Pampered pooches are big business

NILALM111215B14 Fur-st Class: Tutor Sue Oliver gives Amy Hirst a taste of the dog grooming course at Broomfield College
NILALM111215B14 Fur-st Class: Tutor Sue Oliver gives Amy Hirst a taste of the dog grooming course at Broomfield College

THERE’S no conversation about holidays or nights out as you walk into the salon at Derby College’s Broomfield Hall campus in Morley – the clients here are of the four legged and waggy-tailed variety.

Tink is Sue Oliver’s cocker spaniel and is used to being groomed so is a good starting point for someone who always ends up more soaked than the pooch whenever it’s dog washing day.

NILALM111215B1 Fur-st Class: Tutor Sue Oliver gives Amy Hirst a taste of the dog grooming course at Broomfield College

NILALM111215B1 Fur-st Class: Tutor Sue Oliver gives Amy Hirst a taste of the dog grooming course at Broomfield College

Sue, a lecturer in dog grooming and animal management, shows me how to comb a dog’s coat and brush out knots, then the clippers come out. After a quick trim Tink is ready for the bath.

Sue explains that there are different things to look out for when bathing the animals, spaniels have sensitive ears so I have to hold them closed while the water is running near them, this will stop Tink shaking and soaking everyone in range.

After a shampoo it’s time for the dryer, which requires goggles. A quick blast and Tink is ready to be groomed.

Using a comb and a brush we use a dog hairdryer to make sure she’s completely dry and brushed through.

After some finishing touches she’s good to go.

Sue said: “Obviously with different breeds there are different looks, there are people who show their dogs so need them to look a certain way and then there are others that want the fur cut right back to stop the dogs getting dirty on walks.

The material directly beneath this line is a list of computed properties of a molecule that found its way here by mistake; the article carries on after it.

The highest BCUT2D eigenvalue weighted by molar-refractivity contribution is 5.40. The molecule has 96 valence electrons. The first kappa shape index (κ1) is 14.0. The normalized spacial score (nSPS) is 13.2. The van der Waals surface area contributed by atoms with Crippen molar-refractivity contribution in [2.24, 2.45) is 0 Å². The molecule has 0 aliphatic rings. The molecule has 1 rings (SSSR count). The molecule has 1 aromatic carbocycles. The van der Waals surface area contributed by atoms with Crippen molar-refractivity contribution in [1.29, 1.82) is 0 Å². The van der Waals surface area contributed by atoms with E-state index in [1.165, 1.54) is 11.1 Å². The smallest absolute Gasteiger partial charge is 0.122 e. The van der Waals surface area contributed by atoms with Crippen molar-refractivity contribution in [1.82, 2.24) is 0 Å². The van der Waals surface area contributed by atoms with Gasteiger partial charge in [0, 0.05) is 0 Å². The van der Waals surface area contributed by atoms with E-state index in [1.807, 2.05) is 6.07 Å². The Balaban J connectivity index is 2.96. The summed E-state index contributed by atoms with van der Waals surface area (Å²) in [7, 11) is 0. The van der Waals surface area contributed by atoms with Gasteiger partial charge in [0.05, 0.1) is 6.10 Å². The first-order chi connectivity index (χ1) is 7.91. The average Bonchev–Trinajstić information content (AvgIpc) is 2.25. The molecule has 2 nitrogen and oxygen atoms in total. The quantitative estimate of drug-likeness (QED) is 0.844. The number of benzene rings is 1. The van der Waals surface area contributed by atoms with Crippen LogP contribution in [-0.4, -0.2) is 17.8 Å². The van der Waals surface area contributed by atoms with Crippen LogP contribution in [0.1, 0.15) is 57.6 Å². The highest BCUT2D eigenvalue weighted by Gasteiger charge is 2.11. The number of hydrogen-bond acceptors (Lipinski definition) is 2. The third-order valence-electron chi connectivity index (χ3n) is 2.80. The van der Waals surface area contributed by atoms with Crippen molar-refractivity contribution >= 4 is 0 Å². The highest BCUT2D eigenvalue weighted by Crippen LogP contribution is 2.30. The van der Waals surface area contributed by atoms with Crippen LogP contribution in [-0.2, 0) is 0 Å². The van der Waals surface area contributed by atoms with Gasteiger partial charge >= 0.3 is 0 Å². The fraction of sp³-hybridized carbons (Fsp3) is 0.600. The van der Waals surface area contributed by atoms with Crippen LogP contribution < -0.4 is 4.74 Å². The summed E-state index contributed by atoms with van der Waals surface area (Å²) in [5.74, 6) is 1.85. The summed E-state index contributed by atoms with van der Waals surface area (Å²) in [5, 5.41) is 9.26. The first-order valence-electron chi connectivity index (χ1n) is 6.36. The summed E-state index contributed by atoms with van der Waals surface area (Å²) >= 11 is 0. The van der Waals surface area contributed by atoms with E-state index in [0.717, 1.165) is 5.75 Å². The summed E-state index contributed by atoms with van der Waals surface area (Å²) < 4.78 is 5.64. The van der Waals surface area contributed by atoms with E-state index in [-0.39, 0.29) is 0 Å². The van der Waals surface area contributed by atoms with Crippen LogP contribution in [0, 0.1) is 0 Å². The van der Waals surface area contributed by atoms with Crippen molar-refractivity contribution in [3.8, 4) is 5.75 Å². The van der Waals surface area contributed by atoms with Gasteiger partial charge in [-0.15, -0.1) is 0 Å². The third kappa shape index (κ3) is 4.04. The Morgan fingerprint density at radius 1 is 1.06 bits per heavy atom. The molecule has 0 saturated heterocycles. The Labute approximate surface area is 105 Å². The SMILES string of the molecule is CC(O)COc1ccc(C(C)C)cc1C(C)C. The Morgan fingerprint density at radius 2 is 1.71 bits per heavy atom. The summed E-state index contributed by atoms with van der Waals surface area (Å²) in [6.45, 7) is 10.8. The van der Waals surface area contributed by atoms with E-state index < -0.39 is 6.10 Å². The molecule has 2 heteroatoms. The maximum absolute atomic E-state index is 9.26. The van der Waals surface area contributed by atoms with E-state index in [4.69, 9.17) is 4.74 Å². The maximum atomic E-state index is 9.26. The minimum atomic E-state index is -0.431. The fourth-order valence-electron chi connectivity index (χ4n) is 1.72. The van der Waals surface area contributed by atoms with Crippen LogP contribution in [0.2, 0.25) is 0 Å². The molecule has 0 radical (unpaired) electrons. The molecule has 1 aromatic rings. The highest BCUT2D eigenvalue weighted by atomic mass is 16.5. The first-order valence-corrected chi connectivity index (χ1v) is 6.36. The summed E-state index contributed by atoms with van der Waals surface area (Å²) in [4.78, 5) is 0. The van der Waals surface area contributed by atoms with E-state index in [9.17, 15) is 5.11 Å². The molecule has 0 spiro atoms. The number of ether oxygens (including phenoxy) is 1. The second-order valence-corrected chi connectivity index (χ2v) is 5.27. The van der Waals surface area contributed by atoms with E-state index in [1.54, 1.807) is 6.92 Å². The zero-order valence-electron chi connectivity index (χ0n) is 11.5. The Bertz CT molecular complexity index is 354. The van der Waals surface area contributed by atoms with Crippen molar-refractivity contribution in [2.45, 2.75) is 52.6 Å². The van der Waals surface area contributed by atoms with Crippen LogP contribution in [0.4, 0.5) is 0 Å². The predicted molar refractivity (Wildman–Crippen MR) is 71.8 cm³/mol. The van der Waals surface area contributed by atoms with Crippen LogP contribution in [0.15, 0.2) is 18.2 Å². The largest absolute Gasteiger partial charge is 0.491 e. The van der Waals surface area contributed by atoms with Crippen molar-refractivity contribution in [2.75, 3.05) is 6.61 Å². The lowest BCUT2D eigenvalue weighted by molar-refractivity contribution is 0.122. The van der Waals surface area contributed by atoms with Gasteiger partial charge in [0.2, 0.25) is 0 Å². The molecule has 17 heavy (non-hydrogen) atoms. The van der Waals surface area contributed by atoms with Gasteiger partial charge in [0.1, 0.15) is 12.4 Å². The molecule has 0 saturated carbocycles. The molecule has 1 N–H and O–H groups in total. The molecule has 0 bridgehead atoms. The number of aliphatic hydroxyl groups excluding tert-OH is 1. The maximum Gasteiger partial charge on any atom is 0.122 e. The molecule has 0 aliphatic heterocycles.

“We do whatever the owner asks. We’ve been known to dye dogs’ coats before and put nail polish on if it’s a special occasion.”

The salon is open to paying customers and runs as a normal dog grooming parlour with one exception – staff are students on the college’s animal care courses.

“This seems to be a course that people always really enjoy.

“It’s hands on and they get great experience of working with paying customers and we have a brilliant facility here,” says Sue.

“People drop off their dogs and leave them here and we teach students as they work. It’s the best way to do it because we get a good variety of breeds in and dogs with different temperaments too.”

As well as dog owners and animal lovers, Sue has entrepreneurs enrolling on the courses.

She said: “It’s a great way to earn a bit of extra money, especially if you work as a mobile dog groomer.

“After you’ve bought all the equipment there’s not really any overheads, all but one of my former students have gone on to take it up.”

Ilkeston student, Megan Morse, 18, said: “The dog grooming part of the course is great fun.

“It’s really hands on and we get the chance to work with customers’ dogs which is really good experience.”

Course fees vary from £70 to £850 and last anything from one-day tasters to 15-week programmes with exams and certificates.

The course started on , Monday, January 9.

Visit www.derby-college.ac.uk or call 0800 028 0289 for more information. To book an appointment for your dog call 07976 987818. Prices range from £10 for a small dog to £30 for bigger breeds.